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Pedophiles to be chemically castrated

Critics raise issues on human rights and effectiveness of the measure


The chemical castration law took effect on Sunday, targeting those who commit sex crimes against children younger than 16 and who are also likely to be repeat offenders.

The Ministry of Justice announced Friday that it will implement the chemical course on sex offenders up to two months before being released from prison and within a maximum 15 years of their crimes.
Kim Young-moon, an official of the Justice Ministry, briefs reporters on sex impulse drug treatment of pedophiles at the Seoul Central District Prosecutors’ Office on Thursday. (Yonhap News)
Kim Young-moon, an official of the Justice Ministry, briefs reporters on sex impulse drug treatment of pedophiles at the Seoul Central District Prosecutors’ Office on Thursday. (Yonhap News)

With the law going into force, Korea has become the first Asian country to approve chemical castration for sex offenders.

When the bill was proposed in 2008 to treat habitual sex assailants, it required their consent, but after a spate of serious sex attacks on minors enraged the public, the bill was revised to drop the phrase of “the treatment requires concurrence of criminals,” and then passed the National Assembly in June 2010.

The nature of chemical castration was changed from treatment to punishment in consideration of public outrage at pedophiles.

Some civic groups and experts in legal and medical fields say the measure violates the human rights of sex offenders and the concept is not yet socially accepted or understood nationwide.

“The treatment is actually a punishment in disguise unless there’s consent from the criminal,” said Sohn Dong-ho, a psychiatry professor of Yonsei University. “It seriously violates human rights.”

“It’s questionable whether the law will be as effective as expected. Sex crimes will not be completely solved by only punishing the heinous criminals,” Yang Hyun-a, a professor of Seoul National University Law School said.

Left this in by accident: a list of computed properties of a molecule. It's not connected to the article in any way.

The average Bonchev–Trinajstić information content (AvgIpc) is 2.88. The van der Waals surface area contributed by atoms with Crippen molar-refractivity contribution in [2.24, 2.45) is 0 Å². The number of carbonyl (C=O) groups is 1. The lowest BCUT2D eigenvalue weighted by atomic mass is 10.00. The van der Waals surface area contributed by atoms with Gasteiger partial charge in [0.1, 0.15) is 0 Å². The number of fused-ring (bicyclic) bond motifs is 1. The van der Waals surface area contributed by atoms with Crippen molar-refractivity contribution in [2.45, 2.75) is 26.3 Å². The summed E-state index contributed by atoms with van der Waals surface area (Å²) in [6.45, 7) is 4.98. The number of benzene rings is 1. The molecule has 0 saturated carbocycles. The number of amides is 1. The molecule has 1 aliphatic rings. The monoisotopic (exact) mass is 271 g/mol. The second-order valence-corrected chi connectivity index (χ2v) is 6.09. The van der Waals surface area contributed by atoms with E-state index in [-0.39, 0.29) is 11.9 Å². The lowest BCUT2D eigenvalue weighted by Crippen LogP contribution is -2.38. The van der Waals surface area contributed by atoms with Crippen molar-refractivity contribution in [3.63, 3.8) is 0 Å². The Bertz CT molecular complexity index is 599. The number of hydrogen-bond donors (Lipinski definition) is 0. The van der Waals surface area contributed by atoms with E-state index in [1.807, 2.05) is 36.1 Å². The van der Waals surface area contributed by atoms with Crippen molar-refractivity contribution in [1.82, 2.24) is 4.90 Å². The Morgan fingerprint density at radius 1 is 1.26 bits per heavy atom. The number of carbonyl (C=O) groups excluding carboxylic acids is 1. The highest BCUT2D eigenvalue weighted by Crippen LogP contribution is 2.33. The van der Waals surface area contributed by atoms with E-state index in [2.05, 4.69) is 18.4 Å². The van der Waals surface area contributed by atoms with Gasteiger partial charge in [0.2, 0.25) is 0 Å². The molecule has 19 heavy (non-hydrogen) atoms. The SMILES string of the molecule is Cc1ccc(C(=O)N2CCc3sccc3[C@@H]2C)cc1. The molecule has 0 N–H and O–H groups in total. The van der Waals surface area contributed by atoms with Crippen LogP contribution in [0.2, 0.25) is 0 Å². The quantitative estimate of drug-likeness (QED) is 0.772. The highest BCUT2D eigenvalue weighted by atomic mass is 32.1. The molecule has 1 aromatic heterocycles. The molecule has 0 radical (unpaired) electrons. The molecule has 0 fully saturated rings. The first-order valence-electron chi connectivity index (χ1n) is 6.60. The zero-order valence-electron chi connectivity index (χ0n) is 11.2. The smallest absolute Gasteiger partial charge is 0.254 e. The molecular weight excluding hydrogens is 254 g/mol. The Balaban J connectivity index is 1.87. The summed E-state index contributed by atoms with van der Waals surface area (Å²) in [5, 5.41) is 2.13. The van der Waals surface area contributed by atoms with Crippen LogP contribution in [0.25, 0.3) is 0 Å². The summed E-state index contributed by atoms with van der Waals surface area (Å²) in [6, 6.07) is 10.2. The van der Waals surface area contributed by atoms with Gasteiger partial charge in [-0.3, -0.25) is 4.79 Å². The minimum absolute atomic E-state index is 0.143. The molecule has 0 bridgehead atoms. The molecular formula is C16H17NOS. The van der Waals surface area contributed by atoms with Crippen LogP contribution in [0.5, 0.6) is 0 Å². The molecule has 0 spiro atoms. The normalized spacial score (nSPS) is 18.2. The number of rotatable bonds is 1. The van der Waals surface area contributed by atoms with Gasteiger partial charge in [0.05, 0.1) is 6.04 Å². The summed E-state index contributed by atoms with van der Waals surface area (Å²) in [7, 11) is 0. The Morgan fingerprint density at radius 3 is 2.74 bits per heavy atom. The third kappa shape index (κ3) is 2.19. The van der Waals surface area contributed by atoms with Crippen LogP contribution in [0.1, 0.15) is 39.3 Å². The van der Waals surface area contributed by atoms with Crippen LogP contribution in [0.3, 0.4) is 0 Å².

But an official of the Justice Ministry say that the law is designed to protect children from sex crimes and create a bright society where they can grow up healthy without being violated by sex crimes.”

Chemical castration refers to the administration of drugs to repeat sex offenders or pedophiles to temporarily weaken their impulses.

About 100 offenders are expected to be eligible to receive such punishment every year, about 20 percent of total sex offenders. The number in 2008 was about 500.

Whether a sex offender will receive the punishment will depend on the results of psychiatrist interviews and diagnosis and other mental and physical evaluation methods.

The offenders will also receive behavioral and psychological therapy designed help correct their distorted perceptions of sex and aggressive impulses.

The offenders targeted for the penalty are expected to be given the drugs two months before prison and will be injected with drugs designed to reduce sex drive, compulsive sexual fantasies and sexual arousal. Whether to discontinue the treatment will be decided every six months after behavior evaluation.

The Justice Ministry estimates about 5 million won ($4,800) will be spent on each sex offender. The cost will break down into 1.8 million won for drug treatment, 500,000 won for hormone and side effects tests and 2.7 million won for psychological therapy.

Five countries ― the U.S., Germany, Denmark, Sweden and Poland ― have implemented chemical castration on sex offenders.

By Lee Woo-young (wylee@heraldcorp.com)
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